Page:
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This is the Most Important Bill Ever to Protect Big Cats from Abuse

The Big Cats and Public Safety Protection Act has been reintroduced as HR 1998 in the House and S 1381 in the Senate.  Please ask your member of Congress to sign on as a Co Sponsor so that this bill can be passed this year!


On May 15, 2013, Rep. Buck McKeon (R-CA) and Rep. Loretta Sanchez (D-CA) introduced H.R. 1998, to prohibit the private possession and breeding of big cats.  On July 30, 2013 Senator Blumenthal introduced the companion, Senate bill.  The bill will insure that lions, tigers and other dangerous big cats – which are kept as pets and exploited in roadside zoos and traveling exhibits – do not threaten public safety, diminish the global big cat conservation efforts, or end up living in deplorable conditions where they can be subject to mistreatment and cruelty.  

 

The debate over private ownership of big cats garnered national attention in October 2011 when the owner of a backyard menagerie in Zanesville, Ohio, opened the cages of his tigers, leopards, lions, wolves, bears and monkeys before committing suicide. Local police, who were neither trained nor properly equipped to deal with a situation of that magnitude, were forced to shoot and kill nearly 50 animals—38 of them big cats—before they could enter populated areas.The bill would make it illegal to possess any big cat except at accredited zoos and wildlife sanctuaries where they can be properly cared for and sheltered, and would only allow breeding at accredited zoos, along with some research or educational institutions.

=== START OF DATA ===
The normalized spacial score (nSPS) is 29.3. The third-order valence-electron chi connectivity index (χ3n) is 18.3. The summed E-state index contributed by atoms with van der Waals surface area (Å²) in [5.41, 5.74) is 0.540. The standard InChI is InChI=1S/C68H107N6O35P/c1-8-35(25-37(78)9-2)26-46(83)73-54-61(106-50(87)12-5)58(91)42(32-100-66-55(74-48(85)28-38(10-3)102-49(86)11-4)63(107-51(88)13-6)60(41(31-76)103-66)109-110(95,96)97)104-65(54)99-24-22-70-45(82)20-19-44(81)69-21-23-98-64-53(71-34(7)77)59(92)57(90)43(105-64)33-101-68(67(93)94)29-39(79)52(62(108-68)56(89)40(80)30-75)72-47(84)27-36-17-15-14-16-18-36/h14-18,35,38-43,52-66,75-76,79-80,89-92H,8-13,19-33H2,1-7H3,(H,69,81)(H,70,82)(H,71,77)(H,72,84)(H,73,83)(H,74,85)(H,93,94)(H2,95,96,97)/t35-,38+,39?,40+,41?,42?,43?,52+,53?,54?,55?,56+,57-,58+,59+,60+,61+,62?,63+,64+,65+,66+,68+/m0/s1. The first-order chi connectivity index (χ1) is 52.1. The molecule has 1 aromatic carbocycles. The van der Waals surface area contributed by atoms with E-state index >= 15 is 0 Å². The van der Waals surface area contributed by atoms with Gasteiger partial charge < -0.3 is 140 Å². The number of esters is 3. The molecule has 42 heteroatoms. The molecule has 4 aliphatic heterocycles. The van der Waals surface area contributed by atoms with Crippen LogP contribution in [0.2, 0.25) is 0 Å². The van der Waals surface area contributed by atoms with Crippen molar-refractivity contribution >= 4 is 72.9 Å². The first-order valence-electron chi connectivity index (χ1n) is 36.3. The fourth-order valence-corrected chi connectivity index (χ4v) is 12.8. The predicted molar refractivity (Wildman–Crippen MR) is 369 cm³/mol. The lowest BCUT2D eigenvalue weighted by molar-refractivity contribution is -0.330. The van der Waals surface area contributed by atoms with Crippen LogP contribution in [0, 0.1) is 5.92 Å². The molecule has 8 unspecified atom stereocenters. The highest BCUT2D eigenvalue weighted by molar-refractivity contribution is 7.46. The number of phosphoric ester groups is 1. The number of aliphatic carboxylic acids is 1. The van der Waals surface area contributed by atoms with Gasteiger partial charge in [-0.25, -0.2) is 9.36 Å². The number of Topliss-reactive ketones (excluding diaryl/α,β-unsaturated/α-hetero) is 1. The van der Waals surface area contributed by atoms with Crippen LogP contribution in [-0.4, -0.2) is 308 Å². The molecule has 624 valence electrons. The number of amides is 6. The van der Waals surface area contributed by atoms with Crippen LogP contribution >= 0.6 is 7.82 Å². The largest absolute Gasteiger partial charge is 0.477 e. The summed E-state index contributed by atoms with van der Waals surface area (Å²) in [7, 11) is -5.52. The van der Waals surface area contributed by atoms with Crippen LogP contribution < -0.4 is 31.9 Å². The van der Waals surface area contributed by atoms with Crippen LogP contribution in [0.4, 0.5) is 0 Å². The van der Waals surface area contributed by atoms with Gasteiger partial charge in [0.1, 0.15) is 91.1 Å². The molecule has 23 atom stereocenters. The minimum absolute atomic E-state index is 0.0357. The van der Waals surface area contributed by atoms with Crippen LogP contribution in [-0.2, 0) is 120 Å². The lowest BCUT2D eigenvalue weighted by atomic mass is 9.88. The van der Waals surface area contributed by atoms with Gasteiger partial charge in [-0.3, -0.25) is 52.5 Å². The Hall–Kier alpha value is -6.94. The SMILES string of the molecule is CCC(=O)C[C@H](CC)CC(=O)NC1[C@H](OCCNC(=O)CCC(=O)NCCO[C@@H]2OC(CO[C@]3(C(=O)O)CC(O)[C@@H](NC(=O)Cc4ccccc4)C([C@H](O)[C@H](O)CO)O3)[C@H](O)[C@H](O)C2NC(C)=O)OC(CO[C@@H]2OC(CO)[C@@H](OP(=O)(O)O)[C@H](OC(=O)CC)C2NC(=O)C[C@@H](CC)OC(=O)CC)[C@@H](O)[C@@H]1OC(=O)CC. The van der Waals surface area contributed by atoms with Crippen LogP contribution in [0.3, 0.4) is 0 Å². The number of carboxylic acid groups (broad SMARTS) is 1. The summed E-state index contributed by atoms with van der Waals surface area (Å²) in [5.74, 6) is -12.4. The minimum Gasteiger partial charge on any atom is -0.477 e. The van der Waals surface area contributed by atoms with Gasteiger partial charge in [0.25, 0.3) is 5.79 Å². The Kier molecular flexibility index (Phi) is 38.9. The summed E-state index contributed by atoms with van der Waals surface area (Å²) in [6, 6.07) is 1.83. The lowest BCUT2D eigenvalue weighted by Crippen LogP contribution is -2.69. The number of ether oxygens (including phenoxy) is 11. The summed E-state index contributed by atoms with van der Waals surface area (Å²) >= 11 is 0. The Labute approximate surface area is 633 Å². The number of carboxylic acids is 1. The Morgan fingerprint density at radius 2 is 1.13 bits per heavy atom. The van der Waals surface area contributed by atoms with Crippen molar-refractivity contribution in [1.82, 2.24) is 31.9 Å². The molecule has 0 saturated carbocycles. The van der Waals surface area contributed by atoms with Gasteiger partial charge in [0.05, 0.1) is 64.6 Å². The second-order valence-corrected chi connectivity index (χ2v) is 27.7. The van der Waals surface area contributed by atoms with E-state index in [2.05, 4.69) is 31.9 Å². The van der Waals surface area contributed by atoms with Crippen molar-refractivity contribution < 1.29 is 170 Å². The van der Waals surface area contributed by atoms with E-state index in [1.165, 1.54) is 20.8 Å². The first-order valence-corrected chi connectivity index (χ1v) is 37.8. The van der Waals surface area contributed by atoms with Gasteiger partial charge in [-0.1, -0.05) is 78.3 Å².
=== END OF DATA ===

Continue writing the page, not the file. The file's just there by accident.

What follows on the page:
Current owners would be allowed to keep the cats they currently have provided they register their cats with USDA but they would not be allowed to acquire or breed more.  This "grandfather" clause is necessary because there is no place for the animals to go if owners were forced to give them up, and the prospect of confiscation might create an incentive to kill animals and illegally sell their parts.  Violators of the law could have their animals confiscated along with any vehicles or equipment used to aid in their activity, and could face stiff penalties including fines up to $20,000 and up to five years in jail.

 

Public Safety.

 

It is estimated that there are 10,000 to 20,000 big cats currently held in private ownership in the U.S., although the exact number remains a mystery. In the past 21 years, U.S. incidents involving captive big cats—including tigers, lions, cougars, leopards, jaguars, cheetahs and lion/tiger hybrids—have resulted in the deaths of 22 humans, 248 maulings, 260 escapes, 144 big cats deaths and 141 confiscations.

 

Illegal trade in big cat parts and impact on conservation in the wild.